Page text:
When growing the salt, a technique must be used that results in
a large solid piece of crystal, with no gaps in the salt. Crystal growth rate is
also a concern.

Writing control code.

During testing and after launch, CADR operation must be automated. A s
of programs is required that efficiently controls the CADR system. This suite
consists of programs which activate the thermal switches, as well as a
program that controls each ADR stage, and a master program that coordinates
all of the programs.

otype testing.

Finally, as each component of the CADR is developed and fabricated, it must
be tested. Each stage must be tested for efficiency, and each design must be
demonstrated as a practical application. This is especially true of the CADR
, which had not been demonstrated upon our arrival at Goddard
Space Flight Center.

Project Summary

Upon our arrival at Goddard Space Flight Center, one ADR stage and two heat
switches had been fabricated for use in testing. The ADR stage was composed of

Ammonium Alum (FAA) and had originally been designed for use in the X
Spectrometer satellite (XRS). The heat switches included a prototype superconducting
heat switch using high
purity (99.9%) indium as the switching material, and a helium gas

gap switch. A thermal bus had been machined using the wire Electro
Machining (EDM) technique, and the next task was to grow Chromium Potassium Alum
(CPA) salt crystals onto it. The CPA was grown by pumping a warm super
solution of CP
A past a colder thermal bus, causing crystal nucleation on the thermal bus.
Testing of the CPA salt pill was planned for shortly after the pill was fully grown, but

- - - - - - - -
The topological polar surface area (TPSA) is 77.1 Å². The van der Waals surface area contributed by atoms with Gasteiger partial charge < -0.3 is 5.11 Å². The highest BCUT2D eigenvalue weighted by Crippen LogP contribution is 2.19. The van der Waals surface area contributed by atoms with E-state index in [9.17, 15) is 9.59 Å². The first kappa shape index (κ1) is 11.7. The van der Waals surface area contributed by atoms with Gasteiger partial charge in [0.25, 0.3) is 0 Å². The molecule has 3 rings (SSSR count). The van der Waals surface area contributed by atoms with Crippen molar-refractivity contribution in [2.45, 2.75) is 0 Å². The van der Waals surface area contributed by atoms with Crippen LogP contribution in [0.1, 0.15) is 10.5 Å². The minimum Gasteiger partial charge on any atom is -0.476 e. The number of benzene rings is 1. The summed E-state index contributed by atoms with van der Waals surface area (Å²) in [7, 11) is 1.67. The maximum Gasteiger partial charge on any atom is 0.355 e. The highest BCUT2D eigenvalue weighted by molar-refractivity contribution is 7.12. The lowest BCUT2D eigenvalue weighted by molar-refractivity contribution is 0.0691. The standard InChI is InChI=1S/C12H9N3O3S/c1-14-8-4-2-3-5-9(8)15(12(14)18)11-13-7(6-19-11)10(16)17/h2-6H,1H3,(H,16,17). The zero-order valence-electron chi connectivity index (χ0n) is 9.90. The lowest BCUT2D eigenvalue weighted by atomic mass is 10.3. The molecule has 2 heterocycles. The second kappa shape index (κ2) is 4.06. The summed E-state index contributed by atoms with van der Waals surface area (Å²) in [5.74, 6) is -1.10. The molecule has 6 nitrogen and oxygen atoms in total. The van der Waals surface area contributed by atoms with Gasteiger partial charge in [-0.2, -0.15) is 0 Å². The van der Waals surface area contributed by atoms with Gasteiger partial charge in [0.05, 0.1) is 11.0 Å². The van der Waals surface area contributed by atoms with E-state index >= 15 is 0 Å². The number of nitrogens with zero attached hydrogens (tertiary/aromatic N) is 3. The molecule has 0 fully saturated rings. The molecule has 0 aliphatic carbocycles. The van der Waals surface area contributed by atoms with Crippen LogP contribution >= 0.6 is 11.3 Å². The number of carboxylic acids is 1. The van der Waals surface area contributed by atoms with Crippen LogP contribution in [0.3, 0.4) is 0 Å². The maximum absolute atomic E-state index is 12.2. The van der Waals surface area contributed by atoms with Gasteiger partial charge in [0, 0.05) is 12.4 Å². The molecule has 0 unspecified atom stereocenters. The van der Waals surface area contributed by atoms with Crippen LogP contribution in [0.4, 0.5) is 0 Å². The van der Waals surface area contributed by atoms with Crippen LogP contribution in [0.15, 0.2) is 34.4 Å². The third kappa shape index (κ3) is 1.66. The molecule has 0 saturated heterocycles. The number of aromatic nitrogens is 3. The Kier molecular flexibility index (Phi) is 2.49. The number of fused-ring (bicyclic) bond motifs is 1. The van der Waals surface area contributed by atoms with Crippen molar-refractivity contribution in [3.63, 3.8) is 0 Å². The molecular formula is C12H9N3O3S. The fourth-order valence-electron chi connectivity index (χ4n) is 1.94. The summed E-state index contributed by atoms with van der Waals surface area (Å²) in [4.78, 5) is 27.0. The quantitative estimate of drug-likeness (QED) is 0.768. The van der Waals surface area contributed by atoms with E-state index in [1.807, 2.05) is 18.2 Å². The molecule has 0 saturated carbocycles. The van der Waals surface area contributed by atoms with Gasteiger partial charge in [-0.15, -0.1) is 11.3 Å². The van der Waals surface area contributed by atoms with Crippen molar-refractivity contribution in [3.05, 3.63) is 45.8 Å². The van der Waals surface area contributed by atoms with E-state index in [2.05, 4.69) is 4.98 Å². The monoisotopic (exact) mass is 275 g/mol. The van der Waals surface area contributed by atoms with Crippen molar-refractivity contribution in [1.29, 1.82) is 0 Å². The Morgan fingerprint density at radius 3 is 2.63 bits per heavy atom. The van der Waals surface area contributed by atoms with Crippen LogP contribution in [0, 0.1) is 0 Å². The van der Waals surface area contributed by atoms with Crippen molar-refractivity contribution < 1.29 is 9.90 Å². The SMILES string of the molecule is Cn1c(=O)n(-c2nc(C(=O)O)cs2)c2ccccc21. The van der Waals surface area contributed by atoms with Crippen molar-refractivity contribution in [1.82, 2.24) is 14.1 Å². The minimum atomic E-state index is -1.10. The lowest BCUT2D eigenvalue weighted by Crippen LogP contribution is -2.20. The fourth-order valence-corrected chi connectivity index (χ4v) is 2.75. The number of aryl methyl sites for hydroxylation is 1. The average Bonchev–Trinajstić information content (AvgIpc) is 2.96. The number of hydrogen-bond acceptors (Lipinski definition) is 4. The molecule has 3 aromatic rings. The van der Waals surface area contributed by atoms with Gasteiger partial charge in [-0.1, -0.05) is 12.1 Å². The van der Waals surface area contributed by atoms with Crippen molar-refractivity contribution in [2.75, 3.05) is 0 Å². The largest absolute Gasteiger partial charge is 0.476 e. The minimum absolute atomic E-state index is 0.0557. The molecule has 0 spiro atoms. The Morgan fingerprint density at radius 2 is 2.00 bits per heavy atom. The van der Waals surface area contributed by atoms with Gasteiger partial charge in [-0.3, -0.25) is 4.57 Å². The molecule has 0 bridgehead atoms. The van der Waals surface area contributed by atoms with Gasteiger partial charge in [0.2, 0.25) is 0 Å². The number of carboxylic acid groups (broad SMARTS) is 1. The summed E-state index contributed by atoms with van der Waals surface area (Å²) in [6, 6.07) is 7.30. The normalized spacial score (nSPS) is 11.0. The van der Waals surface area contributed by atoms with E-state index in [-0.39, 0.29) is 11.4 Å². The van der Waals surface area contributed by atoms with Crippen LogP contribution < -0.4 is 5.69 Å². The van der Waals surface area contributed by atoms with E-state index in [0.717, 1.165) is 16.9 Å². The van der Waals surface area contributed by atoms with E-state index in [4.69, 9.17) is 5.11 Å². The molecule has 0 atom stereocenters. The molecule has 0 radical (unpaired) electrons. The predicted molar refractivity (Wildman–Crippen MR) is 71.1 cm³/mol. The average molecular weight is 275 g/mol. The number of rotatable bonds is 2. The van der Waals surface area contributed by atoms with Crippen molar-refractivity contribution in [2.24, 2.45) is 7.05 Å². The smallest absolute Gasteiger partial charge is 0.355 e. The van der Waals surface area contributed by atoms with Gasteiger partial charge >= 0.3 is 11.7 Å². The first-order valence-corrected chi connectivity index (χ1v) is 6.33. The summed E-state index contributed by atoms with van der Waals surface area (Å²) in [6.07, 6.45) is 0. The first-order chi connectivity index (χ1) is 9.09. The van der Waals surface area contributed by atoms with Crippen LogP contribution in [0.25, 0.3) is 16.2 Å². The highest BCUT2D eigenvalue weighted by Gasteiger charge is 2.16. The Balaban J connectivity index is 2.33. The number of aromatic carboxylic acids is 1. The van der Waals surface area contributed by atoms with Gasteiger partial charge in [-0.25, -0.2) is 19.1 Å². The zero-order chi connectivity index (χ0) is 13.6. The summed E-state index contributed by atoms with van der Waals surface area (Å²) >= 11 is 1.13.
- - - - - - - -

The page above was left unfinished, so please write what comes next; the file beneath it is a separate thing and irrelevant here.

system control programs that ran the system more efficiently were required for testing.
hile the CPA salt pill was being grown, the original testing programs were re
written to
run the ADR cycle at the maximum allowable rate, while intelligently monitoring the rate
of temperature change of the salt pill in an effort to anticipate and prevent
an overshoot of
the target salt pill temperature. The control programs were tested using the finished heat
switches and the FAA ADR stage, and achieved temperature control accuracy within 50
microkelvin of the target temperature.

The CPA salt crystals gr
ew slowly, and after several weeks the salt pill was still
not completed. At this time, the growth process was sped up by heating the growing
apparatus. This resulted in faster salt growth, but also caused problems in the growth
system, such as clogging
of the outflow pipes with salt crystals. While the salt pill
continued to grow, the tasks of conceptually designing several heat switches and
optimizing the full CADR system were undertaken.

There were two new heat switch designs considered. The first s
witch design was
a mechanical switch, actuated by magnetostrictive materials. Magnetostrictive materials
are materials that, when a magnetic field is applied to them, lengthen and decrease in
width. These materials can be used to apply a force. The swit
ch concept involves the use
of several flat sheets of gold protruding from either end of the thermal switch, as seen in
figure 1. When the switch is off, the gold leaves do not contact each other. To turn the
switch on, a magnetic field is applied to the

magnetostrictive actuators, lengthening them
and pushing the gold sheets into contact. This switch is designed to have a negligible
parasitic heat flow in the off state, and was calculated to have a lifetime of approximately
four years. The second switc
h being considered was a helium liquid gap heat switch.
The design uses liquid helium to conduct heat through the switch in the on state. Several
ideas were considered to turn the switch off. By increasing the gap between the faces of
the switch, the th
ermal path through the helium could be broken, interrupting heat flow.
Alternatively, the helium could be removed from the switch entirely by the use of a
getter. The helium would flow preferentially into the getter due to the much larger
surface area av
ailable in the getter than in the switch. The helium could be returned to
the switch by heating the getter, forcing the helium into the switch because of the much
higher vapor pressure in the getter than in the switch. The refinement of the design of